The Estonian Space Research and Technology Capacities Introduced in Brussels

Tiia Lillemaa | 11.12.2014

Tartu Observatory and the Estonian Liasion Office for Research and Innovation organized a joint seminar on Dec 9th 2014 in Brussels to introduce the Estonian space research capacities, the Copernicus programme, and challenge young generation of researchers to discuss about the strategies how small countries like Estonia can participate in large European projects and initiatives.

Space seminar Brussels 2014

Head of the Estonian Space Office, Madis Võõras gave an overview about the current developments of the Estonian Space policy, relations to ESA and EU. Deputy Head of Unit of Copernicus Services from DG Enterprise and Industry (DG Growth) Peter Breger opened up the real benefits and opportunities for small countries to participate in the EU Earth Observation and monitoring programme Copernicus.

Director of Tartu Observatory Anu Reinart introduced the Estonian cutting-edge research capacity of the institute, skilled people and modern infrastructure in space sector to work out value-added chain from fundamental science to public services in close cooperation with other research institutions, universities, and enterprises in EU and worldwide.

Young astrophysist Mihkel Kama from Leiden University shared his thoughts about small countries in large astrophysics projects. He suggested making choices - focusing on projects’ to participate, and collaborate on it. He also advocated encouraging the researchers’ mobility, because only through personal contacts you can build up strong networks between institutions.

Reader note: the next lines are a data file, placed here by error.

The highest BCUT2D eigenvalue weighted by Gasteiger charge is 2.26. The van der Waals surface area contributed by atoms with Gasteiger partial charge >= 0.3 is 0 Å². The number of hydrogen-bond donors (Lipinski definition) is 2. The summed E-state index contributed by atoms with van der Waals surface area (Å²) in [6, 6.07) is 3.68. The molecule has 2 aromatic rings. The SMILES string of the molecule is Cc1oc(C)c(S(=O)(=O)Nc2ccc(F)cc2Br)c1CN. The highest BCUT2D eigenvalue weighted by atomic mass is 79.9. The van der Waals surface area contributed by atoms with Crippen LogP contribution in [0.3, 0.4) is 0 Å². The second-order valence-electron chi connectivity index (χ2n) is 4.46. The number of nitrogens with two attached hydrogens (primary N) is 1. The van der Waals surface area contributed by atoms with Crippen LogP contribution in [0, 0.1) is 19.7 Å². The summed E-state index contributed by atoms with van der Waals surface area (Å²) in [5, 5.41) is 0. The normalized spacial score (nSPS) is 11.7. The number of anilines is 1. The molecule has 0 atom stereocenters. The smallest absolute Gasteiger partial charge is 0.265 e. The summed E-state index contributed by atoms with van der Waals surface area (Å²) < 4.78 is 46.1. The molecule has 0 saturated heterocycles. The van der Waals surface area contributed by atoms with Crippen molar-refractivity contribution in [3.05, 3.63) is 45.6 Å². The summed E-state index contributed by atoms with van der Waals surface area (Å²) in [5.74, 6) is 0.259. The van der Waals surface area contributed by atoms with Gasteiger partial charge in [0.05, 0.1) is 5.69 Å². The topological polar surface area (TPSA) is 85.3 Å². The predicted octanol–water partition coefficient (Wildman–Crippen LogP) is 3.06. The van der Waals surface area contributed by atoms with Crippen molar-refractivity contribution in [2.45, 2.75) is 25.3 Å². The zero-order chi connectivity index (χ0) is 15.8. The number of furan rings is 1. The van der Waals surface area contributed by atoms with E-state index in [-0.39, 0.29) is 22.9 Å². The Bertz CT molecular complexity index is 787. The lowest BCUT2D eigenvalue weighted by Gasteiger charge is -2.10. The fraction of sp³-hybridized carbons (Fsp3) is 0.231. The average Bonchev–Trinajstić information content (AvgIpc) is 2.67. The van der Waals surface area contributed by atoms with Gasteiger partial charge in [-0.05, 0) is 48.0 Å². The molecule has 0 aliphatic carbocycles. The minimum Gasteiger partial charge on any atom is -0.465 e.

Head of Galileo Service Provision sector, DG Enterprise (DG Growth) Hillar Tork asked all participants in the roundtable to point out the main issues that support Estonia from its’ current position to highway to space. Andreas Veispak, Advisor of Director General of DG Enterprise (DG Growth) added valuable comments on SME Instrument in Horizon 2020 as useful tool to work out the research based services, and for positioning Estonia in the larger context of European and international development.

Estonia’s highest priorities in space activities today lay in the development of Earth Observation methods and specific technology usable in space – instruments, nanosatellites and services, in close cooperation with the conception of digital Estonia. We can achieve the high goals through focusing our research priorities, exchange of researchers, and participation in strong international technology consortia.

Additional information about the event and presentations are available here

Space seminar Brussels 2014
Space seminar Brussels 2014
Space seminar brussels 2014